All team members are using a “whatever it takes” approach to reach and retain the individual. The overall goal is to provide patient-centered health homes with fully integrated comprehensive health, mental health and substance use and housing treatment, with a seamless, no-wrong-door, non-linear, holistic, client-driven model that incorporates an ongoing array of opportunities to achieve overall health and wellbeing. The result is improved housing stability and health, and reduced use of emergency health services.

This project is supported by the elected leadership and health and housing agencies of the city and county of Los Angeles and neighboring cities. This support and the size and competence of the project team position this 10th Decile Project to achieve systemic change for addressing homelessness.

The participating hospitals treat over 4,000 homeless inpatients and 9,000 homeless emergency room patients each year. Each hospital will receive training and technical assistance from the Economic Roundtable in using the triage tool and will use the tool to identify high-need homeless individuals, who will be handed off to the team’s intensive case management and housing placement/retention service providers.

The participating Federally Qualified Community Health Centers (FQHCs) are partners for providing primary care and patient-centered medical homes for participants. Each FQHC has extensive experience and strong capabilities for providing high need individuals who have experienced homelessness with a system of coordinated care that integrates primary care, behavioral health, and other social services to care for all aspects of their patients’ health. Each FQHC will also receive training and assistance from the Economic Roundtable in using the triage tool and will collaborate in screening and identifying high-need individuals for enrollment in the project.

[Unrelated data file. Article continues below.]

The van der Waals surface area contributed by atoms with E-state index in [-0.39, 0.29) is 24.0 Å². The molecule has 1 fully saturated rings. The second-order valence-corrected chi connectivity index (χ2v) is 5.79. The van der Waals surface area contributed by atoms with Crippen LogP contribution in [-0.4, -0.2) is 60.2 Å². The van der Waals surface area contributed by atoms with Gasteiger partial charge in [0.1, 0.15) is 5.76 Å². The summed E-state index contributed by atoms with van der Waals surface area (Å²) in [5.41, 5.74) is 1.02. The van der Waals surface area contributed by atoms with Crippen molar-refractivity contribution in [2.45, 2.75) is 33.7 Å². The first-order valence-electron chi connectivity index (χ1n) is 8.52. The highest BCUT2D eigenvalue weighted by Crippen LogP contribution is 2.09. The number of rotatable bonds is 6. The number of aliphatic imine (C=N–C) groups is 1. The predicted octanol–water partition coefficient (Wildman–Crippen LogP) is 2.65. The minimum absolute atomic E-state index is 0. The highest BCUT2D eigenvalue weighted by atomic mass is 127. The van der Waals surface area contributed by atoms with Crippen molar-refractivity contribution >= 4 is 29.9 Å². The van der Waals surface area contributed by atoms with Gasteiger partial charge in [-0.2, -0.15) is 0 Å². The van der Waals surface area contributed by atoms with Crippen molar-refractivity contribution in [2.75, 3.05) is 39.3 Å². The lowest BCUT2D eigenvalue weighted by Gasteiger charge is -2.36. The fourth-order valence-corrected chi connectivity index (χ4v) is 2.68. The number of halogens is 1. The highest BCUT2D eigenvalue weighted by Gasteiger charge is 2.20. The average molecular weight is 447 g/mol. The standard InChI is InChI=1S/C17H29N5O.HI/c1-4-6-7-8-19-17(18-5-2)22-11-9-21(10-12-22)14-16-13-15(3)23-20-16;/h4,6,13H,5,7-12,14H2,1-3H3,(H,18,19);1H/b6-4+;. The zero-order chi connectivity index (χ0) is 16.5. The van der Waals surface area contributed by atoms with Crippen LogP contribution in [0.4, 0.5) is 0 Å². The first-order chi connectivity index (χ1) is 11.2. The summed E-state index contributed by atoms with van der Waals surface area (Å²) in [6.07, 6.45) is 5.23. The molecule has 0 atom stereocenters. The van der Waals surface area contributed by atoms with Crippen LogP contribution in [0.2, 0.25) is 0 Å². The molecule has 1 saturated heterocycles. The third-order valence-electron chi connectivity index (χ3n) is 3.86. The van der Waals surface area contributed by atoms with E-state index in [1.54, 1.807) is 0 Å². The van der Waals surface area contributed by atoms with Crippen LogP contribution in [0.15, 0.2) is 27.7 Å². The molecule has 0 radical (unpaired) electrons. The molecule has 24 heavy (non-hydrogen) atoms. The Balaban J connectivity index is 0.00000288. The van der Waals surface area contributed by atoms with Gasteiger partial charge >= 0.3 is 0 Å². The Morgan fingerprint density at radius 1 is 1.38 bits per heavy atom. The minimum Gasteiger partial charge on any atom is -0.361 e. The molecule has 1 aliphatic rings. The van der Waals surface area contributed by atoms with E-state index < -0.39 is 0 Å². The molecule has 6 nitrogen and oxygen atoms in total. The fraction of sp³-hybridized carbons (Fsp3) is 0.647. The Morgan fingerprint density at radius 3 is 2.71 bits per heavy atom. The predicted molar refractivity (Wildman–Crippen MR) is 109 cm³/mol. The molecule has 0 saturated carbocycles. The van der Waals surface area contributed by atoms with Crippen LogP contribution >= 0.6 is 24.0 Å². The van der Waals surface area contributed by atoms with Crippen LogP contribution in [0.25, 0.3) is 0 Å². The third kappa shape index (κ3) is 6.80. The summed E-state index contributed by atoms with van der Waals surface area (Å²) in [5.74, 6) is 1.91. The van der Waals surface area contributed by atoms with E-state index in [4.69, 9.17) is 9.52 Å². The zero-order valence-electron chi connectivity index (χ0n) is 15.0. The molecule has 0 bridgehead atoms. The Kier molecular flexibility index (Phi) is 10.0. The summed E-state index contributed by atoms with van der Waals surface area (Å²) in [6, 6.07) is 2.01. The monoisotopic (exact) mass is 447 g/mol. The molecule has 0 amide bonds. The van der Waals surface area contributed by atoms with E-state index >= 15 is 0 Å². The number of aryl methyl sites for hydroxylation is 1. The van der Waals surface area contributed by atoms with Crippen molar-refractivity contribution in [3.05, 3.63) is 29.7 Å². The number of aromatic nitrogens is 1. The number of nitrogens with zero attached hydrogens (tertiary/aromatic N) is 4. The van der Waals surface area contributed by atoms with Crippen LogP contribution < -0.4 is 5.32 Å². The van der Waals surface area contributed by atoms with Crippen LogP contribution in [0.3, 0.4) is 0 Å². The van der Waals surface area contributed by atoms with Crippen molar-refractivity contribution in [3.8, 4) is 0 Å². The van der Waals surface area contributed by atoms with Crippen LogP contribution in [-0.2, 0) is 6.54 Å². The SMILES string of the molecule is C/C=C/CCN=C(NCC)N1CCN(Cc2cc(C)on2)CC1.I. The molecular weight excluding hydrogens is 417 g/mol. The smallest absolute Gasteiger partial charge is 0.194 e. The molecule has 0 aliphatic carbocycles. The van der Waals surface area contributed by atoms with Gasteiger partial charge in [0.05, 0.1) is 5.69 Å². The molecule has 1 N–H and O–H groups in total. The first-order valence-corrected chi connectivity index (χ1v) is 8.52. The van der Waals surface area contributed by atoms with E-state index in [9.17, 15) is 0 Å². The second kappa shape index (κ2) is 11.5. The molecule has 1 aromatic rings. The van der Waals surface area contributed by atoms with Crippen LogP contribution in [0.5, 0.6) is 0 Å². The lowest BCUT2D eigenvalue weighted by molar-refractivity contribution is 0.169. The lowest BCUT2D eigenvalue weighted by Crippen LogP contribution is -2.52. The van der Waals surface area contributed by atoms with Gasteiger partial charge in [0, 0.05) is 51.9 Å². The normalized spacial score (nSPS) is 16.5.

The participating permanent supportive housing organizations provide ongoing housing with supportive services. Each organization is committed to a housing first approach, allowing each individual to create the home and community that best allows him/her to build a rich and meaningful life. The housing providers collaborate with the team’s intensive case management and housing placement/retention service providers to identify available permanent supportive housing units and lease those units to participants.

10th Decile Project Triage Tool

Download the 10th Decile Triage ToolsThe triage tool (free download) was developed based on two key propositions:

  1. The greatest risk to homeless individuals is of continuing crises in their lives, particularly crises that cause encounters with hospitals and jails.